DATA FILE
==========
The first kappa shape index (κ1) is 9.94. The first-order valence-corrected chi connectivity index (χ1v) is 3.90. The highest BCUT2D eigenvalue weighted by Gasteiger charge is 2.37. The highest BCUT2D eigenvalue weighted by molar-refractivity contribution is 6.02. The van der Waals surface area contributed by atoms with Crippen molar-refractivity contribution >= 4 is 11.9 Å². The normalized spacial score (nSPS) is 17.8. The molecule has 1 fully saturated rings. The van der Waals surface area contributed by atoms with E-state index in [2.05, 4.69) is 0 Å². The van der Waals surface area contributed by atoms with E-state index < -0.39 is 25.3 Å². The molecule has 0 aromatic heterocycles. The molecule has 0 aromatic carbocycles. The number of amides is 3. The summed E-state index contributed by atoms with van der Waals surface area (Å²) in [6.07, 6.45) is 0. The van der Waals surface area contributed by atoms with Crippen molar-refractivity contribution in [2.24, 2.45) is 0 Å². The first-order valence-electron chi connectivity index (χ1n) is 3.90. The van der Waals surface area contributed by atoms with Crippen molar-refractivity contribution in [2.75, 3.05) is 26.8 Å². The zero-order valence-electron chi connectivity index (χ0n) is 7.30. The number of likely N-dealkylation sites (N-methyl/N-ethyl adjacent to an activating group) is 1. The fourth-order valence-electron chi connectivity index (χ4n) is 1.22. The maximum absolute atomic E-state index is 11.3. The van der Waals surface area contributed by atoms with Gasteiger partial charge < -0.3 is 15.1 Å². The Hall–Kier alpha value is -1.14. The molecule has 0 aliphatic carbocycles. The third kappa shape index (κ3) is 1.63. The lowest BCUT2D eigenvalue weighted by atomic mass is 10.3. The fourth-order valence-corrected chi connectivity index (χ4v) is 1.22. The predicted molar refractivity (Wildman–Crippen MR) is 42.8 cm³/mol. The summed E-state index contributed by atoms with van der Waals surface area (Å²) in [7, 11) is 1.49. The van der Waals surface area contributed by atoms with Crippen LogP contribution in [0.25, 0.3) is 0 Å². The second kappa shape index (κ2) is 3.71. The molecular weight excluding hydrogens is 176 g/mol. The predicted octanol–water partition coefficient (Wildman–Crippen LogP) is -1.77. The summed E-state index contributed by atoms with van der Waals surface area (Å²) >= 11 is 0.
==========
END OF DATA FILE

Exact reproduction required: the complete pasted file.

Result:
The first kappa shape index (κ1) is 9.94. The first-order valence-corrected chi connectivity index (χ1v) is 3.90. The highest BCUT2D eigenvalue weighted by Gasteiger charge is 2.37. The highest BCUT2D eigenvalue weighted by molar-refractivity contribution is 6.02. The van der Waals surface area contributed by atoms with Crippen molar-refractivity contribution >= 4 is 11.9 Å². The normalized spacial score (nSPS) is 17.8. The molecule has 1 fully saturated rings. The van der Waals surface area contributed by atoms with E-state index in [2.05, 4.69) is 0 Å². The van der Waals surface area contributed by atoms with E-state index < -0.39 is 25.3 Å². The molecule has 0 aromatic heterocycles. The molecule has 0 aromatic carbocycles. The number of amides is 3. The summed E-state index contributed by atoms with van der Waals surface area (Å²) in [6.07, 6.45) is 0. The van der Waals surface area contributed by atoms with Crippen molar-refractivity contribution in [2.24, 2.45) is 0 Å². The first-order valence-electron chi connectivity index (χ1n) is 3.90. The van der Waals surface area contributed by atoms with Crippen molar-refractivity contribution in [2.75, 3.05) is 26.8 Å². The zero-order valence-electron chi connectivity index (χ0n) is 7.30. The number of likely N-dealkylation sites (N-methyl/N-ethyl adjacent to an activating group) is 1. The fourth-order valence-electron chi connectivity index (χ4n) is 1.22. The maximum absolute atomic E-state index is 11.3. The van der Waals surface area contributed by atoms with Gasteiger partial charge < -0.3 is 15.1 Å². The Hall–Kier alpha value is -1.14. The molecule has 0 aliphatic carbocycles. The third kappa shape index (κ3) is 1.63. The lowest BCUT2D eigenvalue weighted by atomic mass is 10.3. The fourth-order valence-corrected chi connectivity index (χ4v) is 1.22. The predicted molar refractivity (Wildman–Crippen MR) is 42.8 cm³/mol. The summed E-state index contributed by atoms with van der Waals surface area (Å²) in [7, 11) is 1.49. The van der Waals surface area contributed by atoms with Crippen LogP contribution in [0.25, 0.3) is 0 Å². The second kappa shape index (κ2) is 3.71. The molecular weight excluding hydrogens is 176 g/mol. The predicted octanol–water partition coefficient (Wildman–Crippen LogP) is -1.77. The summed E-state index contributed by atoms with van der Waals surface area (Å²) >= 11 is 0.